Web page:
When Blizz Finance Twitter Bots Make Crypto Look Bad

It’s not every day that you find something a little strange in crypto, unless you’re looking particularly hard. Most days are more consumed by news about price activity and speculative fervor. I’m going to share something I discovered about Blizz Finance with you today.

Recently, I spent a morning with a group in a MeetUp where we were discussing the crypto space with Newbies. The intention was to help people who are green to the space to get a better understanding of things that have bitten many of us in the butt, so they don’t have to go through the same pain.

Unfortunately, like most MeetUps in a Bitcoin bull run, the only thing that people will listen to is how to make mad gains on the next Doge or Shiba Inu. Inevitably, this leads to their getting rekt more often than not.

Signs to look for

One of the key things to consider before jumping in, in my opinion, is knowing what it is that you are jumping in to, rather than focusing on the huge numbers that everyone seems to be talking up.

Investigation and research aren’t the sexiest of things to do, but they are critical. And, once you have an idea on a few things to look for, they are not that hard.

In this article I’ll share one area of research to consider adding to your tool belt. Twitter stalking.

Yep, it’s that simple. Find the project you’ve heard great things about, and Twitter stalk the community. Now, I don’t mean be all creepy and message people in an untoward way. I mean do some digging. Look around. See who is in the community, and check out their profiles.

It’s when you stop to take a look at things like this that you really begin to see connections. Sometimes, these are painfully obvious, and at other times, you’ve gotta build a bit of a map.

This can make you look like a bit of a crazy person if someone looks through your browser history without knowing what it is that you’re doing.

When Blizz Finance Twitter Bots fail

In the video below, I share some of the things that alerted me to a potential concern about a project known ad Blizz Finance.

Take some time to follow the links in the video above, and check out for yourself what a fake account may look like. There are other ways to tell if a Twitter account is fake. You could use sites like FollowerAudit and SparkToro.

Who would have thought that auditing a Twitter account would be considered an element of investment due diligence? You can never turn over too many stones in my experience.

Failing to do so could see your investment trickle down the digital drain otherwise. So, get stalking!

Impermanent Loss Risk Opening the Flood Gates

Right now, we are seeing frogs ape in to anything with a high APR or APY. Scalps will be taken, and fortunes will be both made and lost.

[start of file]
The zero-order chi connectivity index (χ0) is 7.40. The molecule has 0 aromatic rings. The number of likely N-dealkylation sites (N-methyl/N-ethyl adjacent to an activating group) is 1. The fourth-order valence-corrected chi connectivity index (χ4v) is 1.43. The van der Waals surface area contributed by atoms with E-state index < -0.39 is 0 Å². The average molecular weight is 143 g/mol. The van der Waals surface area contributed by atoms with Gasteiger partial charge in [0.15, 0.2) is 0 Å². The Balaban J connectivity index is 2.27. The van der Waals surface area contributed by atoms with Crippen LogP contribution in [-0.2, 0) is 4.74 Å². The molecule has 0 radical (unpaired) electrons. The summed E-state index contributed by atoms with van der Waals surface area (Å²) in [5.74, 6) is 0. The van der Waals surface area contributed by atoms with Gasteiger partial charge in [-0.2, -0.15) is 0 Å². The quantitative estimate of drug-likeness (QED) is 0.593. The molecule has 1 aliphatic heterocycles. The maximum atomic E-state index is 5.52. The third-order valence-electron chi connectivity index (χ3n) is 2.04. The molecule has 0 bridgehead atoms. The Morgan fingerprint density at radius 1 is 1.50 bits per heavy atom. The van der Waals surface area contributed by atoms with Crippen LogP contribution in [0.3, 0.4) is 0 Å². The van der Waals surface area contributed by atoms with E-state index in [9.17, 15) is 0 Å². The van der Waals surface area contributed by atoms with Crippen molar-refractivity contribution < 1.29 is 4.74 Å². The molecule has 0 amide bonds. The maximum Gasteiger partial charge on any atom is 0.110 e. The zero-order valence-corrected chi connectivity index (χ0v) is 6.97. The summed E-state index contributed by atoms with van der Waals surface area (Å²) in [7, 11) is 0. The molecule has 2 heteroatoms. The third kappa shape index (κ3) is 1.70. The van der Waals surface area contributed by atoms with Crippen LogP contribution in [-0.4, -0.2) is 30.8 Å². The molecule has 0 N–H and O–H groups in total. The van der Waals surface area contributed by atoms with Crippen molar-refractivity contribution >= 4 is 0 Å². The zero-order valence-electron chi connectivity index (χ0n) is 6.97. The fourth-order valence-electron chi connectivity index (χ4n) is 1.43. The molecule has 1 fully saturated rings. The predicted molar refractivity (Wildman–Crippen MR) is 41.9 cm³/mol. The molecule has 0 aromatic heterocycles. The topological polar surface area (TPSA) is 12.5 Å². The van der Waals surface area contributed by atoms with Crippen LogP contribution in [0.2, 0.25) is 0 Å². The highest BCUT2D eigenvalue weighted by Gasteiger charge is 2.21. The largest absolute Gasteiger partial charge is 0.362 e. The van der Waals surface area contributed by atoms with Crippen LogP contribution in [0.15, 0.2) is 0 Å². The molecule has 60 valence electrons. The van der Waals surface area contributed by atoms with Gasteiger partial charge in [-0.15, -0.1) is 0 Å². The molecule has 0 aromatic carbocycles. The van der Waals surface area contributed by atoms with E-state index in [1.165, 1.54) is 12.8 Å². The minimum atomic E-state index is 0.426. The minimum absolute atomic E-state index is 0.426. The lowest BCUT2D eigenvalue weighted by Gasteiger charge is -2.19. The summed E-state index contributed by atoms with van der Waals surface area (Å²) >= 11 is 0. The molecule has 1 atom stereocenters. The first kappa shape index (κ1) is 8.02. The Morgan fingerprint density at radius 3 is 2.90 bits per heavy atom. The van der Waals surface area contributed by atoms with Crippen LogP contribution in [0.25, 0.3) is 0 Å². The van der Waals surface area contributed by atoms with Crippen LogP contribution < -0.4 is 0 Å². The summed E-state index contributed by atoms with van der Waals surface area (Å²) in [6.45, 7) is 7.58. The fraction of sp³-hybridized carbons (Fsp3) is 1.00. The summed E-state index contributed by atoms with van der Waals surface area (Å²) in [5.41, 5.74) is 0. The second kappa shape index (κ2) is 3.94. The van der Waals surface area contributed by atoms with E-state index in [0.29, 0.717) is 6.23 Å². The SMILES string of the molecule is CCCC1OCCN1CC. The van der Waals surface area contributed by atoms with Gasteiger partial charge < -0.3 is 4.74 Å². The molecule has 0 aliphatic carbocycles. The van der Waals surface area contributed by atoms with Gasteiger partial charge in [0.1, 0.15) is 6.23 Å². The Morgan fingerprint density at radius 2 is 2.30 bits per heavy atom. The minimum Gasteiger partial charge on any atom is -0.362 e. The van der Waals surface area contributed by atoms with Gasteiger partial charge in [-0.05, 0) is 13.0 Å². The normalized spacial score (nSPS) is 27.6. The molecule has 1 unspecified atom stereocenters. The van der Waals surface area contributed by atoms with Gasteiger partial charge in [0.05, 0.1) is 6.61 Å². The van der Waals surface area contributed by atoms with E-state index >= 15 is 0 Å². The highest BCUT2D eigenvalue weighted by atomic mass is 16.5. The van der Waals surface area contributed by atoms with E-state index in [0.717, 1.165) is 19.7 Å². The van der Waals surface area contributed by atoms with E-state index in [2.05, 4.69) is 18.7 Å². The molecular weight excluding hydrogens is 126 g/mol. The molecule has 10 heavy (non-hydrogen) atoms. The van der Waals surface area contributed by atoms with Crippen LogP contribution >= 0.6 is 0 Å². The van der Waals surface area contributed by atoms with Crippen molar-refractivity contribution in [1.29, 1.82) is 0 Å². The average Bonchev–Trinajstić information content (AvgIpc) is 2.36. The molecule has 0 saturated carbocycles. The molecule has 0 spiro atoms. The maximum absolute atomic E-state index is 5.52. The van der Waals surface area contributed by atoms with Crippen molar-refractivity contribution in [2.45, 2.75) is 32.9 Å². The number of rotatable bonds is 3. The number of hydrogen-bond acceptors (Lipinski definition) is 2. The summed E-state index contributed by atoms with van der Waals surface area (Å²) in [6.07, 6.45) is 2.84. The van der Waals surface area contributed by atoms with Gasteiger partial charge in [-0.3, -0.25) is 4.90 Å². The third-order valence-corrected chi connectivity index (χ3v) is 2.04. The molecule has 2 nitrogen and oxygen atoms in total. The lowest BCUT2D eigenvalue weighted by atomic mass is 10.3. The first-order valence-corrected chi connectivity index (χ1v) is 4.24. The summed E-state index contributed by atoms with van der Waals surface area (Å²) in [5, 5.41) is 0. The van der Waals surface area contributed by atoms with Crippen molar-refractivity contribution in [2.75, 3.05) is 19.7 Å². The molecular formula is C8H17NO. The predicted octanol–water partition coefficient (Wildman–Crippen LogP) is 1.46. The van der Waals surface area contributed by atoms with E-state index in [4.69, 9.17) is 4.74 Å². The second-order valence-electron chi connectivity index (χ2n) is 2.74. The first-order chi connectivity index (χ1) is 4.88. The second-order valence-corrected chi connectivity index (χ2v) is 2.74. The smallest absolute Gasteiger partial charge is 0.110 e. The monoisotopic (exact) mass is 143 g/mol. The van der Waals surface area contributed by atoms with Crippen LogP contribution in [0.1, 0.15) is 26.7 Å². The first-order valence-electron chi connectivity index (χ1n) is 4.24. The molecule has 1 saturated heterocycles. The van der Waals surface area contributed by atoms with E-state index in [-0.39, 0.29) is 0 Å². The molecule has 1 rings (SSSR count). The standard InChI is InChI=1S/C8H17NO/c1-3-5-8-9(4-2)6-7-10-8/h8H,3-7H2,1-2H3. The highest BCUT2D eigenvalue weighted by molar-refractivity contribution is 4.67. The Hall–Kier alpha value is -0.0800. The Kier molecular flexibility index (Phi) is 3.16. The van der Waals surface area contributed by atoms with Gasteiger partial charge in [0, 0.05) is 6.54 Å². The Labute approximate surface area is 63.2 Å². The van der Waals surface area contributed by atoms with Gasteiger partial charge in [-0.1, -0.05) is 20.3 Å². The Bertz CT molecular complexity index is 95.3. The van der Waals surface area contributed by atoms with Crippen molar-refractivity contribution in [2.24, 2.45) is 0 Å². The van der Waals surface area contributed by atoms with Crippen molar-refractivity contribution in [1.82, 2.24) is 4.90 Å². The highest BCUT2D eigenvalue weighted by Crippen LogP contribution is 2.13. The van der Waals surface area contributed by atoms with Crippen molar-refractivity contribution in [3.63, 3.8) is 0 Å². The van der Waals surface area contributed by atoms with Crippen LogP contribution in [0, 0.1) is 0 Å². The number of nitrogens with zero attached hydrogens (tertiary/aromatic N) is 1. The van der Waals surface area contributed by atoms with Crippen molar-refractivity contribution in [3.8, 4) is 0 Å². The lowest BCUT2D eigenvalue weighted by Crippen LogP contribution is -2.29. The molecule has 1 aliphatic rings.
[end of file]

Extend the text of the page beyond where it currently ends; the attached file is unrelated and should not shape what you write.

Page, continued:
It matters that you know some of the risks in the DeFi (Decentralized Finance) space.

Personally, I doubt that Blizz Finance will last the next bear market, regardless of how shiny their website looks, and how much is currently locked in their liquidity pools.

What you can see above is a screenshot of the Liquidity Token’s address on the Avalanche Network. As of block 8475996 the Total Value Locked (TVL) in this Liquidity Pool (LP) is just under $6M US. Earlier today at around block 8458633 the TVL in this LP was over $8M US.

What does that tell me? Depositors are moving their funds out of the LP Smart Contract and cashing out. This may be due to the impacts of BLZZ dropping more than 20% in the past 24 hours, against AVAX dropping 8% in the same timeframe.

Situations like this are where LP Providers, the people putting up equal portions of the BLZZ and AVAX get concerned about triggering significant levels of impermanent loss within the BLZZ/wAVAX pairs in LPs.

In English, that means that the drop in price of BLZZ by 20% will see a portion of wAVAX (a more valuable crypto compared to BLZZ) being sold off in to BLZZ maintain an even balance of BLZZ to wAVAX within the liquidity pool.

There needs to be equal value in both tokens provided at all times to keep the LP functioning effectively.

A quick FYI, AVAX and wAVAX are pretty much the same thing, just that wAVAX is wrapped for the purposes of using it in this smart contract to provide liquidity on the Blizz Finance site.

DailyDeFi has a very handy Impermanent Loss calculator that may help illustrate how significant impacts can be.

For example, let’s say you are going into a BLZZ/wAVAX LP with the following prices for your tokens at the time.

Initial Prices

(wAVAX) Token A$ 120.00

(BLZZ) Token B$1.45

Future Prices

(wAVAX) Token A$87.00

(BLZZ) Token B$0.18

Results

Impermanent loss: 29.34%

If $500 of Token A (wAVAX) and $500 of Token B (BLZZ) were held you would have 4.17 Token A (wAVAX) and 344.83 Token B (BLZZ).

Value if held: $424.57

If $500 of Token A (wAVAX) and $500 of Token B (BLZZ) were provided as liquidity you would have 1.72 Token A (wAVAX) and 833.33 Token B (BLZZ) in the liquidity pool (LP).

Value if providing liquidity: $300.00

Providing liquidity can be lucrative where there is a need for it, and the pair consists of tokens that have merit. Where these lack, the risk of either crashing and burning, or suffering a rug pull, are too high. So, do your due diligence.

In the event of a rug pull, also known as an exit scam, you may be able to extract your LP tokens from the smart contract even when the LP’s app or website is offline. Do you want to know how to do this? If so, leave a comment below and I’ll put together a guide on how to do this.

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